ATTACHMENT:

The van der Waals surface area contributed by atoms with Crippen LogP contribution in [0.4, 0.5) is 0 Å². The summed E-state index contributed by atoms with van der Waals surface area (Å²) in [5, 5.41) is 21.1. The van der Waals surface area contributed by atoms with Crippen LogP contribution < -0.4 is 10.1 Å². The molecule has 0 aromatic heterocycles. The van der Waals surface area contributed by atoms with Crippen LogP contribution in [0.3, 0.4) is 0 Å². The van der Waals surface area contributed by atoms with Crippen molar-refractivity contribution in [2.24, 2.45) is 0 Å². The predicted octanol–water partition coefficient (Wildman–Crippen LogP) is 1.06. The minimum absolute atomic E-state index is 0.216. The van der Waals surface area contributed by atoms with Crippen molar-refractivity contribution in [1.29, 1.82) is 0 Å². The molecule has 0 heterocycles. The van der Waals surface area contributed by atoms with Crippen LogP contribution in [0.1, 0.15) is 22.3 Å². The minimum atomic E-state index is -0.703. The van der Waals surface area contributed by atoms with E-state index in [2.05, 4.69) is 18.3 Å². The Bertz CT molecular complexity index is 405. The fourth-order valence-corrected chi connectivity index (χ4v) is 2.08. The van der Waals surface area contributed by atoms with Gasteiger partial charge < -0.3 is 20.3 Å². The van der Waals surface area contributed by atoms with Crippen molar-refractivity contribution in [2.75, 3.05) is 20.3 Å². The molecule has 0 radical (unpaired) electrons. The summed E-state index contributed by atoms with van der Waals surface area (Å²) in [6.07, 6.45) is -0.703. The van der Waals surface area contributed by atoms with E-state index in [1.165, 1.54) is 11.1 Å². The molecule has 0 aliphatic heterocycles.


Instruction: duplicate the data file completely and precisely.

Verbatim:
The van der Waals surface area contributed by atoms with Crippen LogP contribution in [0.4, 0.5) is 0 Å². The summed E-state index contributed by atoms with van der Waals surface area (Å²) in [5, 5.41) is 21.1. The van der Waals surface area contributed by atoms with Crippen LogP contribution < -0.4 is 10.1 Å². The molecule has 0 aromatic heterocycles. The van der Waals surface area contributed by atoms with Crippen LogP contribution in [0.3, 0.4) is 0 Å². The van der Waals surface area contributed by atoms with Crippen molar-refractivity contribution in [2.24, 2.45) is 0 Å². The predicted octanol–water partition coefficient (Wildman–Crippen LogP) is 1.06. The minimum absolute atomic E-state index is 0.216. The van der Waals surface area contributed by atoms with Crippen molar-refractivity contribution in [1.29, 1.82) is 0 Å². The molecule has 0 heterocycles. The van der Waals surface area contributed by atoms with Crippen LogP contribution in [0.1, 0.15) is 22.3 Å². The minimum atomic E-state index is -0.703. The van der Waals surface area contributed by atoms with E-state index in [2.05, 4.69) is 18.3 Å². The Bertz CT molecular complexity index is 405. The fourth-order valence-corrected chi connectivity index (χ4v) is 2.08. The van der Waals surface area contributed by atoms with Gasteiger partial charge < -0.3 is 20.3 Å². The van der Waals surface area contributed by atoms with Crippen molar-refractivity contribution in [2.75, 3.05) is 20.3 Å². The molecule has 0 radical (unpaired) electrons. The summed E-state index contributed by atoms with van der Waals surface area (Å²) in [6.07, 6.45) is -0.703. The van der Waals surface area contributed by atoms with E-state index in [1.165, 1.54) is 11.1 Å². The molecule has 0 aliphatic heterocycles.